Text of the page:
Speech Enhancement Based on Bayesian Low-Rank and Sparse Decomposition of Multichannel Magnitude Spectrograms
Y. Bando, K. Itoyama, M. Konyo, S. Tadokoro, K. Nakadai, K. Yoshii, T. Kawahara, and H. G. Okuno
Abstract: This paper presents a blind multichannel speech enhancement method that can deal with the time-varying layout of microphones and sound sources. Since nonnegative tensor factorization (NTF) separates a multichannel magnitude (or power) spectrogram into source spectrograms without phase information, it is robust against the time-varying mixing system. This method, however, requires some prior information such as the spectral bases (templates) of each source spectrogram in advance. To solve this problem, we develop a Bayesian model called robust NTF (Bayesian RNTF) that decomposes a multichannel magnitude spectrogram into target speech and noise spectrograms based on their sparseness and low-rankness. The method is applied to the challenging task of speech enhancement for a microphone array distributed on a hose-shaped rescue robot. When the robot searches for victims under collapsed buildings, the layout of the microphones changes over time and some of them often fail to capture target speech. The proposed method robustly works under such situation because of its formulation of time-varying mixing system. Experiments using a 3-m hose-shaped robot with eight microphones show that our method outperforms conventional blind methods by the signal-to-noise ratio of 1.27dB.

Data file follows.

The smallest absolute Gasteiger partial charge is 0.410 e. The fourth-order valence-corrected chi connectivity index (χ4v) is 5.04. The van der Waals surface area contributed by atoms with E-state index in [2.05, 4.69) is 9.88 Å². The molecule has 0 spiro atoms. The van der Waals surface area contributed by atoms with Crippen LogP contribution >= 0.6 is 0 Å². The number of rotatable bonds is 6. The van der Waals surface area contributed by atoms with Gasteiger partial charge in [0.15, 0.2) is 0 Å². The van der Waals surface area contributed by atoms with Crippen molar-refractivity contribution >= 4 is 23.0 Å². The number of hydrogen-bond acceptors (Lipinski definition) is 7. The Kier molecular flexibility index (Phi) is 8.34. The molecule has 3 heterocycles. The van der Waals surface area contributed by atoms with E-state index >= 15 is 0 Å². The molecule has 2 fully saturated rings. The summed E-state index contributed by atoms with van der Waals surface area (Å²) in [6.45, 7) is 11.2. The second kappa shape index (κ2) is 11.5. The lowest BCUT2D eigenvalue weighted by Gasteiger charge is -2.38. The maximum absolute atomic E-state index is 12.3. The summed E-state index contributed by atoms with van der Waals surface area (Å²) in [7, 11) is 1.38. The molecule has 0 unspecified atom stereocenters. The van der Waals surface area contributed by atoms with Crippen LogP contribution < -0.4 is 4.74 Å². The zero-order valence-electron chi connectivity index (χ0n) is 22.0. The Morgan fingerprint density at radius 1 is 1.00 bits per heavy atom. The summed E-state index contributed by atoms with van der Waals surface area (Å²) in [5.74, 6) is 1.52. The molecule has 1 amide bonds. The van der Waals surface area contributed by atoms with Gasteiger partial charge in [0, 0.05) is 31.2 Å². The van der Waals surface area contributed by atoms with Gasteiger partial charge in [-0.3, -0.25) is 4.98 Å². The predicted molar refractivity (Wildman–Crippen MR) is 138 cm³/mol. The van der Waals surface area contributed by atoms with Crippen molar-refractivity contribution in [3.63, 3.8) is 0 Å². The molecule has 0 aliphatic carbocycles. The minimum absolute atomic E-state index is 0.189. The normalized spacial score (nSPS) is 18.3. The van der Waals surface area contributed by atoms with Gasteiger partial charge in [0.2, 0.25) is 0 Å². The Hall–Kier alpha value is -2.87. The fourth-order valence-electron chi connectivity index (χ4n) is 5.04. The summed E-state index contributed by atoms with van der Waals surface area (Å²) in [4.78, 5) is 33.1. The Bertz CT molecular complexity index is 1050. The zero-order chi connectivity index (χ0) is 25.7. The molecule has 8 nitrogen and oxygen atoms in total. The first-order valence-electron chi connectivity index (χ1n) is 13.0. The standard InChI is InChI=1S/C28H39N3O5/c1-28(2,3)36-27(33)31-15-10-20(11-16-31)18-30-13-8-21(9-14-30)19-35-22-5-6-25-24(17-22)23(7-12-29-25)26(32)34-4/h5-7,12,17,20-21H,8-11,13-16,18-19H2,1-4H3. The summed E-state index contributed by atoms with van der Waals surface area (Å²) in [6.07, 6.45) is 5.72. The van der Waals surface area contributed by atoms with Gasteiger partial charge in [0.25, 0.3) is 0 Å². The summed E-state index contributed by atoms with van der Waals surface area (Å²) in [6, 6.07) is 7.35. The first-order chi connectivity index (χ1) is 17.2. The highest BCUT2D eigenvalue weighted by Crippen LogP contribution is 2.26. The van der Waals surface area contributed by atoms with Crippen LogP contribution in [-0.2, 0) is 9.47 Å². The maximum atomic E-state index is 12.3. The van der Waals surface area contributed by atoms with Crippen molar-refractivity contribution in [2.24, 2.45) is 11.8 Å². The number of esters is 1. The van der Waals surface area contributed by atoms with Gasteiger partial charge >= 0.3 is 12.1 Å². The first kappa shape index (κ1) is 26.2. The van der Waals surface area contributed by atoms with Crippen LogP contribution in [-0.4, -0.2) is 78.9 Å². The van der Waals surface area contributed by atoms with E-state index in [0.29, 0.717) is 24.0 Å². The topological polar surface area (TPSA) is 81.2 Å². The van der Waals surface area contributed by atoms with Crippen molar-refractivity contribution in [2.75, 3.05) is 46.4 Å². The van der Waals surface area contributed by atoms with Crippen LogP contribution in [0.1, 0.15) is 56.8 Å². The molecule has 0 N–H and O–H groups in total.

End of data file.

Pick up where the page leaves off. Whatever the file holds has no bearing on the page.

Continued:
Experimental Results with Actual Recordings
To simulate rubble disturbing sound propagation, styrene foam boxes and wooden plates were piled up. A loudspeaker for playing back target speech signals was put 2 m away from this rubble. The target signals were the four male and female speech recordings calling for rescue in Japanese (e.g., "Ôi" and "Kokoniimasu") and the loudspeaker was calibrated so that its sound pressure level for each utterance was 80 dB. The robot was inserted from behind the rubble and captured eight-channel audio signals (mixtures of ego-noise and each target speech) for 10 seconds during the insertion.
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